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Commission publishes industry views on proposed new Vertical Agreements Block Exemption

Posted on 29 November 2021

The Vertical Block Exemption Regulation (VBER) and Vertical Guidelines play an important part in assisting the legal and commercial community to draft vertical agreements (e.g. supply and distribution agreements) so as to comply with EU competition law.

In a separate article we wrote about the UK's proposal for a new Vertical Block Exemption Order to replace the existing regulation, which expires at the end of May 2022.

In July 2021, the Commission invited comments on its draft revised VBER and Vertical Guidelines following a review that started in October 2018. Under these proposals, while the bulk of the VBER would remain unchanged, amendments are proposed on dual distribution, parity obligations, active sales restrictions, and online sales.

The Commission has now reported on the views received.

Dual distribution

Dual distribution covers situations where a supplier sells its goods or services both through independent distributors (such as retailers) and directly to end customers, in direct competition with its independent distributors.

The rise of online sales – in particular through suppliers' own online shops – has resulted in a significant increase in such instances of dual distribution. It appears that most respondents were critical of the Commission's proposal that the safe harbour for dual distribution should only apply where the parties’ aggregated market share in the retail market does not exceed 10% ( the current threshold is 30%).

Conversely, all respondents were in favour of the idea that the dual distribution exception should cover wholesalers and importers. Some respondents sought a definition of ‘wholesaler’ and ‘importer’, as well as confirmation that the exception would apply not only where a manufacturer, importer, or wholesaler competes with retailers at the retail level, but also, as currently, where a manufacturer competes with wholesalers at the wholesale level.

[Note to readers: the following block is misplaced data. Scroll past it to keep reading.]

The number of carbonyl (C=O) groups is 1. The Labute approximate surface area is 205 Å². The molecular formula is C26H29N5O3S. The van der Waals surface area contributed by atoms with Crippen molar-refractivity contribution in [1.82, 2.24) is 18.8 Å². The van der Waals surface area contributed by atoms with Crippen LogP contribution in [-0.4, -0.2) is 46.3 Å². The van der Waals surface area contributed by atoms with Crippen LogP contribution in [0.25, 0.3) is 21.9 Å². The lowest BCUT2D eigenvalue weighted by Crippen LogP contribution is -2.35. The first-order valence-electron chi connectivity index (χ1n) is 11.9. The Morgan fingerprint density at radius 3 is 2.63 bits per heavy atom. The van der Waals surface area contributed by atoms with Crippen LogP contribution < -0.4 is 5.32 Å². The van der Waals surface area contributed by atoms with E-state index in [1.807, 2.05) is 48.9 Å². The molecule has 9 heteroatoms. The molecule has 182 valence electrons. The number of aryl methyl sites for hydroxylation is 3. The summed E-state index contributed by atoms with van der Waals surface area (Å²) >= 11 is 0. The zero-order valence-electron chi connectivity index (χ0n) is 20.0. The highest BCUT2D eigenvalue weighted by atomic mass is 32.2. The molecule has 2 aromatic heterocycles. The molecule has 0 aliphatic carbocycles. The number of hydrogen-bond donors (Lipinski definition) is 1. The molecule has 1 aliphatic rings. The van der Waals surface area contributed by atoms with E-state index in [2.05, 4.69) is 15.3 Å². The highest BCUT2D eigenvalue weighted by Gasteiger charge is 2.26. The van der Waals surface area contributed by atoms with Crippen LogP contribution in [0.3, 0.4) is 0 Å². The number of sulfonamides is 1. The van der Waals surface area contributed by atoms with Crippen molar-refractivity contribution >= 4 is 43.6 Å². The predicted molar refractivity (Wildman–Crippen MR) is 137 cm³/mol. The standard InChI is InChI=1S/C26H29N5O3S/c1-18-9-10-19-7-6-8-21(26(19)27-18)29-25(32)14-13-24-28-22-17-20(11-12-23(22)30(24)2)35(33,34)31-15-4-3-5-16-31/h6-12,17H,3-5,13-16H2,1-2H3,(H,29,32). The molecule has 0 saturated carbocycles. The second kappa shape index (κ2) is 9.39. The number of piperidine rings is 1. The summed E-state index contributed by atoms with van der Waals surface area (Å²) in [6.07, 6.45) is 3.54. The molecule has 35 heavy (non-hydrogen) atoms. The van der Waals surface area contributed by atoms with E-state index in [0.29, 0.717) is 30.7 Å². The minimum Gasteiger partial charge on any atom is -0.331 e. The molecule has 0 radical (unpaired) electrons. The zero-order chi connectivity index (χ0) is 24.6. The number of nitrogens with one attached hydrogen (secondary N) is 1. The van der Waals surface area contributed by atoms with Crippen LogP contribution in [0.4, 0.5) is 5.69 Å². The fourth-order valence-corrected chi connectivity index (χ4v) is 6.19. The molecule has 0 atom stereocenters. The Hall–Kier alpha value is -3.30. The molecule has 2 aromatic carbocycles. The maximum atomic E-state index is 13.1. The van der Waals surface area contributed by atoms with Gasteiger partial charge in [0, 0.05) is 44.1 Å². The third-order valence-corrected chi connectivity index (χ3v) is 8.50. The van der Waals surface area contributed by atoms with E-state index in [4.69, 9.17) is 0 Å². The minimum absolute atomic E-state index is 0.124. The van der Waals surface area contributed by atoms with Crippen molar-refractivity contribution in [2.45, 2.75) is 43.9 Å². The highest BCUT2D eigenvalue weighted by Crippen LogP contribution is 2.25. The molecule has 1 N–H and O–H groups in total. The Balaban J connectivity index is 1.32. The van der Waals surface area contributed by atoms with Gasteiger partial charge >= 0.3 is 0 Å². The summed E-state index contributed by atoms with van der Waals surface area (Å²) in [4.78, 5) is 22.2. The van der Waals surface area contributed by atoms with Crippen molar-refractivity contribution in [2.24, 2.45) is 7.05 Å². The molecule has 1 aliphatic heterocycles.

Many respondents asked for more guidance on the type of information that can be exchanged between the parties in a dual distribution relationship and the measures that undertakings can take to address possible competition concerns, including the use of Chinese walls and aggregation of data.

Parity obligations

Regarding parity obligations, often referred to as most favoured nation clauses, there was a mixed response. Many backed a proposal to exclude cross-platform retail parity obligations from the VBER. However, others opposed the proposal on the basis that there was no need to change the current policy of block-exempting all forms of parity obligation.

A majority of suppliers and their associations, predominantly from the hotel sector, said that the proposal did not go far enough. They favoured extending the exclusion to narrow retail parity obligations or indeed all forms of parity obligation. This reflects long running concerns about hotel pricing on certain online travel agency sites, which has been investigated by many European competition agencies.

Active sales restrictions and online sales

Active sales restrictions are currently acceptable when imposed on an exclusive distributor preventing sales outside its territory. The Commission has proposed an extension of the VBER to certain other active sales restrictions.

Some respondents support the proposal to allow shared exclusivity on the grounds that it provided more flexibility for suppliers to structure their distribution system according to their needs. To avoid legal uncertainty, however, respondents suggested that more guidance or examples could be provided in the Vertical Guidelines to explain how this principle would be applied.

Many respondents asked for the Commission to clarify the position on Minimum Advertised Prices (MAPs), on which the current VBER and Vertical Guidelines are silent. Meanwhile, proposals made in relation to the treatment of platforms by reference to a new definition of providers of "online intermediation services" (OIS) received mixed views. Some considered the definition of OIS unclear, requesting further clarification on whether OIS providers can only be considered as suppliers of online intermediation services, or whether they can also be considered as suppliers of the products that are intermediated through their platforms.

It seems that the Commission will have a challenge to meet the concerns of all those who responded. However, some important changes are inevitably going to be introduced. A draft Regulation should be published early next year.

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